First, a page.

Jake Bugg

Bowery Ballroom / New York City, NY

Jake Bugg-Press-Shot

 

I walked into the main stage of Bowery Ballroom, and found that the room was completely packed. From couples to groups of friends, everyone was busy chatting about how excited they were to finally see Jake Bugg live; hailing from the UK, he finally came Stateside for a rare, small tour. As I expected, Bugg barely acknowledged the screaming crowd in front of him when he walked onto the stage. As a matter of fact, from his expression, you would think he didn’t even want to be there. But hey, that’s just Jake Bugg. From the minute I discovered him, I was automatically attracted to his nonchalant attitude in interviews and at award shows, which ultimately works because he’s just that talented. His songwriting is incredibly captivating, and my fellow concert goers continued to compliment him throughout the whole show, whispers of “fantastic!” slipping out every song or so.

The set started off quietly, then moved on into “Two Fingers,” which got the room singing. The group sing-along continued for the next song, also from his self-titled debut album, “Seen It All.” Next, he performed “Simple Pleasures” off his sophomore album, Shangri La, which translated ridiculously well onstage. It was so spot on, I was surprised as to how much it sounded like the version I listen to while walking to class. Next came the intro to one of my favorite Bugg songs, “Me and You,” which got a really lovely reaction from the couples around me (who would in any other context bother me, let’s be honest). But the sweet and simple lyrics about not giving a shit and staying in love resonated with me from the minute I heard it. Bugg also played a couple of new songs, which sounded similar to tracks from his first album. I heard him sing, “The love we’re hoping for is dying like this city,” from of one his new tracks, and smiled to know his songwriting is still on point. Though he performed many gentler new songs, he also debuted one that was fairly standard blues-rock, singing about trying to justify someone staying with him. There have been very few times in my life where I’ve been to a gig and the whole room shuts up, and that’s exactly what happened during his performance of “Country Song,” with people around me even shushing others. He ended his set on a high note, performing tracks like “There’s A Beast and We All Feed It,” “Taste It” and “Slumville Sunrise.” During “King Pin,” the crowd started to dance.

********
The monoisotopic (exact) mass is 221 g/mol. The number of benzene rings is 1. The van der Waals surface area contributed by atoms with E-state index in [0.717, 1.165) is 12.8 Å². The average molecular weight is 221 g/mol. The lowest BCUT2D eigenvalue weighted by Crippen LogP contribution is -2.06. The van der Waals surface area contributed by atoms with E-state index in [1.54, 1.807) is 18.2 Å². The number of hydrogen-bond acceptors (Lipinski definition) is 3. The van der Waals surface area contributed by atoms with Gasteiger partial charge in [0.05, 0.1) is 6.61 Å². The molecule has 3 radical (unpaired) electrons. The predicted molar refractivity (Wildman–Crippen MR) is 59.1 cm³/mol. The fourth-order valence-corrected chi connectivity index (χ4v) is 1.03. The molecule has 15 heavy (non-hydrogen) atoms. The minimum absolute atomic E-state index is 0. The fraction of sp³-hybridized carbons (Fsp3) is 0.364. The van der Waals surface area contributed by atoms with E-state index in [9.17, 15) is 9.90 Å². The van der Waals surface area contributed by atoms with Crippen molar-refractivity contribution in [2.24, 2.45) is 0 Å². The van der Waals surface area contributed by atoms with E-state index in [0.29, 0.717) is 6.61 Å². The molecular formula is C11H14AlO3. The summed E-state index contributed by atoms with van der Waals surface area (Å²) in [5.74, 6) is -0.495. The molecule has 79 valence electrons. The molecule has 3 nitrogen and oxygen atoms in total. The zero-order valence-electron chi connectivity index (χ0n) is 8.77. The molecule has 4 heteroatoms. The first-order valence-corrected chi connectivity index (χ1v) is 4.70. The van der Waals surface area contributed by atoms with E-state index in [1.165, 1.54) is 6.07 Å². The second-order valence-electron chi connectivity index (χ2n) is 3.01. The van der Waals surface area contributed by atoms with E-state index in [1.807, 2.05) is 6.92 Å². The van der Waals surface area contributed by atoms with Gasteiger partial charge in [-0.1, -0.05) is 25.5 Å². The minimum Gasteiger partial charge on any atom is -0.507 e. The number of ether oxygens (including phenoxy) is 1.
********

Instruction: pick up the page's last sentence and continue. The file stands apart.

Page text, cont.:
At the end of the gig, Bugg said a proper goodbye to the crowd, thanking everyone for coming, but then back to his usual m.o., he quickly left the stage. The gig was filled with beautiful performances of the more tender tracks from his records, where his songwriting truly shines, but he balanced the set with faster tracks that got the crowd to move. Bugg excels as a musician, but it was clear to see that he’s not doing this for attention. When the gig came to an end, I felt happy that I finally got to see one of my favorite songwriters live, and I left with the sense that Bugg was definitely doing this show for us, since he didn’t seem to enjoy it as much as we did. But, then again why should he have to? Just keep making music, Jake, and I’ll be happy. And based on the response from the crowd, they would surely agree.

-Claudia Arnoldo

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